Is it too late for CNET Networks
He believes he can take CNET down. "The goal is to have 15 to 20 sites 18 months from now," he explains in fleshing out his expansion strategy. He's looking to hire magnetic industry-proven bloggers in niche technology areas like music and software. If they prove to be a fraction as successful as Arrington has been in unearthing tomorrow's darlings in their respective specialties, TechCrunch will blossom.
"With 25 to 30 paid writers against CNET's huge cost base, they won't be able to compete," he says.
He's right, but not entirely right.
Everyone wants a blog? It's better than bad, it's good
CNET realizes that it's hard to compete against the pulse-driven masters of the blogosphere. CNET isn't going to scoop the unearthing habits of blog sites like TechCrunch, GigaOm, PaidContent.org, or Gawker's Valleywag.
Oh, it'll try. It rolled out the CNET Blog Network last month, a collection of 14 fresh new blogs scripted by seasoned industry vets. It certainly seems as if CNET and TechCrunch are eyeing the same blueprint here.
The difference here is that as nimble as TechCrunch can be -- and CNET may appear not to be -- Arrington was simply discussing his near-term expansion plans, while CNET was out launching the lifestyle blogs that covered everything from parenting to tee times with an emphasis on technology.
CNET isn't necessarily late to the party. It's had an active blogging community on ZDNet for some time now. It also has Crave and Webware specializing in consumer gadgets and cyberspace tech, respectively. Yes, the CNET overhead is heavy, but a lot of that bulk is producing the kind of media-rich slick video clips and studio-ready photography that those of us playing at home will never be able to match.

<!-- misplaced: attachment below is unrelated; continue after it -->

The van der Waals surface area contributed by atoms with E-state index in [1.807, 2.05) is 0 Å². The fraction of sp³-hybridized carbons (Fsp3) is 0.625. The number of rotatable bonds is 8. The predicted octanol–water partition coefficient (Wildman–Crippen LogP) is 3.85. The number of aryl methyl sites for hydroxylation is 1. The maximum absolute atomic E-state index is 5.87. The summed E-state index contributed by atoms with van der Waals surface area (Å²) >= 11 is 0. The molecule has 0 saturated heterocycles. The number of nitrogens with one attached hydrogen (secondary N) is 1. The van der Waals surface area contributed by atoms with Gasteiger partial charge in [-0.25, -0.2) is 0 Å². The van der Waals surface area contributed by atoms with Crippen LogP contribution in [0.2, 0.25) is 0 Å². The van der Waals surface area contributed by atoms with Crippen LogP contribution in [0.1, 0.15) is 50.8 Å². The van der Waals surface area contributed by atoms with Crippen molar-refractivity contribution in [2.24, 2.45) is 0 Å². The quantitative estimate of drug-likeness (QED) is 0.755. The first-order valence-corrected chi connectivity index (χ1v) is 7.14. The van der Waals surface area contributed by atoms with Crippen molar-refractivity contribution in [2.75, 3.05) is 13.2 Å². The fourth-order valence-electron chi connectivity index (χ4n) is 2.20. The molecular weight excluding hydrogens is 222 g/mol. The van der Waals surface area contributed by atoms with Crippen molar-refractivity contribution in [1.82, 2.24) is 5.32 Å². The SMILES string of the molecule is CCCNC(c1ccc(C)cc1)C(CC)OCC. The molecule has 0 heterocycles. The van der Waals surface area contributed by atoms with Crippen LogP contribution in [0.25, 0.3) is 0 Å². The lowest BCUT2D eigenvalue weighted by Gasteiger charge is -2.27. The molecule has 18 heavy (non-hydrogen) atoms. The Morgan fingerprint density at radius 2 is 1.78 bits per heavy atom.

Besides, we can't dismiss CNET as a dinosaur because it's not getting its fingernails dirty to uncover breaking news. The foodies swapping restaurant reviews at Chow, the diehard gamers hankering for Halo 3 screenshots on GameSpot, or the couch potatoes hashing out Lost conspiracy theories on TV.com couldn't care less who was the first to break the GooTube story (it was Arrington, by the way).
Add it up, and CNET is a company reaching out to 144 million unique monthly users. They're sharing digital snapshots on Webshots. They're sharing programming tips on TechRepublic. They're scouring for free software updates on Download.com. When you're serving up more than 80 million daily page views, a growing site like TechCrunch is enough to show up on your radar, but not enough to take you down entirely.
Unclog the blog networks
If anything, it wouldn't surprise me to see the dot-com heavies like Google
Yes, it can happen. Weblogs was one of the first to try the blog ring approach, and it was ultimately acquired by Time Warner
So today's blueprints don't seem all that different from yesterday's blazing trails. CNET was around then. But it's around today. Unless it, too, becomes Yahoo! or Google buyout fodder, I have every reason to expect CNET to be as relevant -- if not more so -- in the future.
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Longtime Fool contributor Rick Munarriz is a fan of CNET but still misses the old MP3.com days. He does not own shares in any of the companies in this story. He is also part of the Rule Breakers newsletter research team, seeking out tomorrow's ultimate growth stocks a day early. The Fool has a disclosure policy.